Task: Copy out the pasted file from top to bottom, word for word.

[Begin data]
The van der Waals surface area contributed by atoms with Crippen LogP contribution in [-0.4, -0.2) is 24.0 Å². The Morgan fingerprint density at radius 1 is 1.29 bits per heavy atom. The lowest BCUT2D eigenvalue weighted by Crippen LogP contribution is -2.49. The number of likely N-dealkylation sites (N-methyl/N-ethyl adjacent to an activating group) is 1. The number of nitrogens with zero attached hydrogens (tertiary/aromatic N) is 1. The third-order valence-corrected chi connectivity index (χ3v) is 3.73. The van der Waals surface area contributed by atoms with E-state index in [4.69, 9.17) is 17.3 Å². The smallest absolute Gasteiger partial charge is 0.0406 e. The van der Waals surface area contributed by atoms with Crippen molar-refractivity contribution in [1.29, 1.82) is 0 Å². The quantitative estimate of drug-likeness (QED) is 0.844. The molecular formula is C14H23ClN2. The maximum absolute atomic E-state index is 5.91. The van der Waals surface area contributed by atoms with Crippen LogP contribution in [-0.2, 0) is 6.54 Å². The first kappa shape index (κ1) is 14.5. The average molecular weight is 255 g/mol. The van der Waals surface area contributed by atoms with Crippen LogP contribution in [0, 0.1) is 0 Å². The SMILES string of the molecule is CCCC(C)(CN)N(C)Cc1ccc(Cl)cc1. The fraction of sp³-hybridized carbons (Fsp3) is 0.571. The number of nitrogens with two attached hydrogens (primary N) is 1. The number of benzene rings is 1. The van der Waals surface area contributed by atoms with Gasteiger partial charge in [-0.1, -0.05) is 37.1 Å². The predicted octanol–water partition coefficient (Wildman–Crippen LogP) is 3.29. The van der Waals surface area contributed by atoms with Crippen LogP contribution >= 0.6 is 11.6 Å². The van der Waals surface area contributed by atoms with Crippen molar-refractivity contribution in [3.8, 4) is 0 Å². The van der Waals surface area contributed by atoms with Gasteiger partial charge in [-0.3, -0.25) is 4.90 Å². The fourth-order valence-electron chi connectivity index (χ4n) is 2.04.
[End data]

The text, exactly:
The van der Waals surface area contributed by atoms with Crippen LogP contribution in [-0.4, -0.2) is 24.0 Å². The Morgan fingerprint density at radius 1 is 1.29 bits per heavy atom. The lowest BCUT2D eigenvalue weighted by Crippen LogP contribution is -2.49. The number of likely N-dealkylation sites (N-methyl/N-ethyl adjacent to an activating group) is 1. The number of nitrogens with zero attached hydrogens (tertiary/aromatic N) is 1. The third-order valence-corrected chi connectivity index (χ3v) is 3.73. The van der Waals surface area contributed by atoms with E-state index in [4.69, 9.17) is 17.3 Å². The smallest absolute Gasteiger partial charge is 0.0406 e. The van der Waals surface area contributed by atoms with Crippen molar-refractivity contribution in [1.29, 1.82) is 0 Å². The quantitative estimate of drug-likeness (QED) is 0.844. The molecular formula is C14H23ClN2. The maximum absolute atomic E-state index is 5.91. The van der Waals surface area contributed by atoms with Crippen LogP contribution in [-0.2, 0) is 6.54 Å². The first kappa shape index (κ1) is 14.5. The average molecular weight is 255 g/mol. The van der Waals surface area contributed by atoms with Crippen LogP contribution in [0, 0.1) is 0 Å². The SMILES string of the molecule is CCCC(C)(CN)N(C)Cc1ccc(Cl)cc1. The fraction of sp³-hybridized carbons (Fsp3) is 0.571. The number of nitrogens with two attached hydrogens (primary N) is 1. The number of benzene rings is 1. The van der Waals surface area contributed by atoms with Gasteiger partial charge in [-0.1, -0.05) is 37.1 Å². The predicted octanol–water partition coefficient (Wildman–Crippen LogP) is 3.29. The van der Waals surface area contributed by atoms with Crippen LogP contribution >= 0.6 is 11.6 Å². The van der Waals surface area contributed by atoms with Crippen molar-refractivity contribution in [3.8, 4) is 0 Å². The van der Waals surface area contributed by atoms with Gasteiger partial charge in [-0.3, -0.25) is 4.90 Å². The fourth-order valence-electron chi connectivity index (χ4n) is 2.04.